Hello, my name is Hasheel and I’m a desi queer from Toronto, Canada. I’m also a musician, who is 31 years old.
I came out as bisexual to my mom when I was 19 years old. Then, I had a girlfriend, a group of friends that loved me, siblings and cousins that I knew would have my back. The conversation was painless and full of love, ending with a hug; but then never to be discussed again. It wasn’t until university where I came out to myself as gay and had my first boyfriend that my relationship with my parents felt shaky.
I was ready to tell my family, but my family was not ready to hear it; and out of respect, I remained silent for another two years. One day, my mom asked me if I was gay. I knew I had been lying for too long. And at that point, it was my conscience that took over – satya, prem, and karuna. I was not willing to lie anymore and I understood that this was the true mark on my soul, not my identity.
The idea of being different is so abstract to a child. I didn’t understand that I was different; which is why I also failed to understand the reasons I was teased, bullied, or made to feel unwelcome. During a large part of my life, those experiences were much louder than my own inner monologue. It was only until high school that I started to fight the battles within, owning up to my different hood and meeting others who were doing the same.
I consider myself very privileged. Privileged to have open minded, educated parents. My parents put in the work, removed themselves from ignorance; and I was ready to have those difficult conversations with them anytime it was necessary. Because ultimately it would bring them closer to me, and me closer to myself.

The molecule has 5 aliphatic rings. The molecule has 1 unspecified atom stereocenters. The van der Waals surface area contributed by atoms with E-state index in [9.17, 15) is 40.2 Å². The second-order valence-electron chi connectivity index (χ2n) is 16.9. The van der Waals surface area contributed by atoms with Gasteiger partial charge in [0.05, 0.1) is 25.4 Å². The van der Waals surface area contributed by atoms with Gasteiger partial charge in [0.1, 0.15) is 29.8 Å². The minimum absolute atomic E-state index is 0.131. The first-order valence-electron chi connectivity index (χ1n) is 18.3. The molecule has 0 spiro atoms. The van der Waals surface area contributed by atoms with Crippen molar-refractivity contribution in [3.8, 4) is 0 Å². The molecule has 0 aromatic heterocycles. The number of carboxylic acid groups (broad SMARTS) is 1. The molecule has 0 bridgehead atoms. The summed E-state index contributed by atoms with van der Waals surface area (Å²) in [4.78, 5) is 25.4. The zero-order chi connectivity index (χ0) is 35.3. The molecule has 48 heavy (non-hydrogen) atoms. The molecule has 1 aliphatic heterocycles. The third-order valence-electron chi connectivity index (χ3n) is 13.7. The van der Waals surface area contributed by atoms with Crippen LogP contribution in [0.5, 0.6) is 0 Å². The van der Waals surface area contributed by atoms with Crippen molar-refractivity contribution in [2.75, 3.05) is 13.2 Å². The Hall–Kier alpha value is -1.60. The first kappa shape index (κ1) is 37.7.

Earlier this year, my mother and I went to India together to shop for my big gay Indian wedding.
My Dating Experiences:
Dating always felt different to me. If a straight male hit on a straight female at a bar, a coffee shop, or simply on the street, there can only be two outcomes – reciprocation or rejection. If I did the same thing to another man, not only could I be rejected, I could get beaten up. I needed to first determine whether someone was like me before determining whether they liked me. It was always this multi-step process and for many of my crushes, I will still never know. It is agonizing, to not feel comfortable telling someone that you like them. You begin to question your reality. I would often cry and scream about it in my pillow because I felt that no one understood my frustrations.
Online dating became the only way to solve this issue. I have met all my partners on dating websites, well before the age of phone apps. Even my husband, Parimal, started with a little notification in my inbox.
East Indian Classical Music – My One True Love:
My dad was my first singing teacher. Since I was 5 years old, we would sing every day on the way to school. He would write out all of my notes and taught me how to play the harmonium while singing so that I could train by myself. My brothers and cousins all learned how to sing or play the tabla and whenever we got together, there would be no shortage of musicians! When I was 12, my dad felt that he taught me everything he knew and so I went for classical singing lessons. I guess you could say that Hindustani classical music has always been a part of my life and my family.